‘My liver is being rejected’: Milford woman hopes to raise awareness about organ donations

February 10, 2019
By

“Many people see a transplant as a cure, but the truth is it really is only a treatment for many and we must not forget this.”

Lucinda Roberts, from Milford, has had liver cirrhosis, an incurable autoimmune disease, since she was a teenager.

Her condition means she is unable to drink alcohol, get life insurance or have children.

The 34-year-old received a liver transplant in August 2017 after nine months on the waiting list. However, recent tests have shown that her body is now rejecting the transplant.

She said: “It is a terribly scary word.

“Everyone thinks a transplant is a cure, but it’s not. It’s a treatment and there’s no guarantee that it will work.

“You appreciate your moments and your days, but you live life on a slight edge.”


Miss Roberts has been given more medication and will undergo tests to see if the new liver can be saved.

She said she may need to be put back on the liver transplant waiting list, but this would be “worst case scenario”.

“It is terribly scary.

“There are going to be hundreds of people in this country who are going through the same thing.

“You don’t know how long it’s going to last and many need more than one transplant in their lifetime,” she said.

The average waiting time for a liver transplant in the UK is 135 days for adults and 73 days for children, according to the NHS website.

Miss Roberts explained that the transplant needs to be from someone who is reasonably healthy, with a similar build and of the same blood group.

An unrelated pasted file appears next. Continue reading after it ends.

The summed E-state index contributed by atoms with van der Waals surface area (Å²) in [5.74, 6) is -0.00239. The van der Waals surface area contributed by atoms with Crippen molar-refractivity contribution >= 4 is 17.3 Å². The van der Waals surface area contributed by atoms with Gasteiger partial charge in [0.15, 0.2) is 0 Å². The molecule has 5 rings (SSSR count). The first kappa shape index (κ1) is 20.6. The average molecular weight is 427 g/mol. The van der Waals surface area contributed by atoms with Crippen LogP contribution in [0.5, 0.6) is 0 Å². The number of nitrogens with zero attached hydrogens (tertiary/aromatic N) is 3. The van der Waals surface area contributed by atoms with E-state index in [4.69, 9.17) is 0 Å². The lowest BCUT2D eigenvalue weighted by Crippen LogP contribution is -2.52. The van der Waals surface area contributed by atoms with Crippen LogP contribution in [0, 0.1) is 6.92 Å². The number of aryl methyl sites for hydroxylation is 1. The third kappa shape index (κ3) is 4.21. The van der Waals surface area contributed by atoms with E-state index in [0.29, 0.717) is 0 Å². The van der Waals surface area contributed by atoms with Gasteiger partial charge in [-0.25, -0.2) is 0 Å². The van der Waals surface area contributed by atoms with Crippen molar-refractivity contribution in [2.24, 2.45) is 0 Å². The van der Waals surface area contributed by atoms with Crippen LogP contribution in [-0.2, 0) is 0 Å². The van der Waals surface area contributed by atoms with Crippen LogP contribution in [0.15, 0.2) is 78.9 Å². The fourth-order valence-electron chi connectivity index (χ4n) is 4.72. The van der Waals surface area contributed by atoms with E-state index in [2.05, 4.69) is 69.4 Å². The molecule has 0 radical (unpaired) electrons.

Read More

Lucinda Roberts’s story on living with liver disease

She is now waiting to hear whether she will need a biopsy.

She said: “In the way that I look at life, I’m a big believer in positive thinking. People that have autoimmune diseases tend to be healthier if they are positive.

“When I was told it was being rejected, I didn’t rush out to look at the symptoms because I think if you fixate on these things, it can make it happen.

“The new liver is very new and young and it all depends on whether you can you trick the disease into thinking it’s fine.”

Miss Roberts’ goal is to raise awareness about organ donations and increase the level of education in schools as she believes it will save lives.

Lucinda is writing children’s books about organ donations and transplants in the hope of educating children at a younger age
(Image: Surrey Live / Darren Pepe)

She is also writing children’s books about organ donations and transplants in the hope of educating children at a younger age and generating more conversation about the topic.

She said: “I think the most important thing for other people to know is that if anyone else is going through the rejection of an organ, they’re not alone.

“I really want to get people talking about organ donations. One person can save up to eight other lives.

“If you or someone you loved needed an organ transplant, would you accept one? If you say yes, then would you consider donating?”

To find out more about donating, visit the NHS website here.

Article source: https://www.getsurrey.co.uk/news/surrey-news/my-liver-being-rejected-milford-15807836


Famous Words of Inspiration...

Tags:

Leave a Reply

Your email address will not be published. Required fields are marked *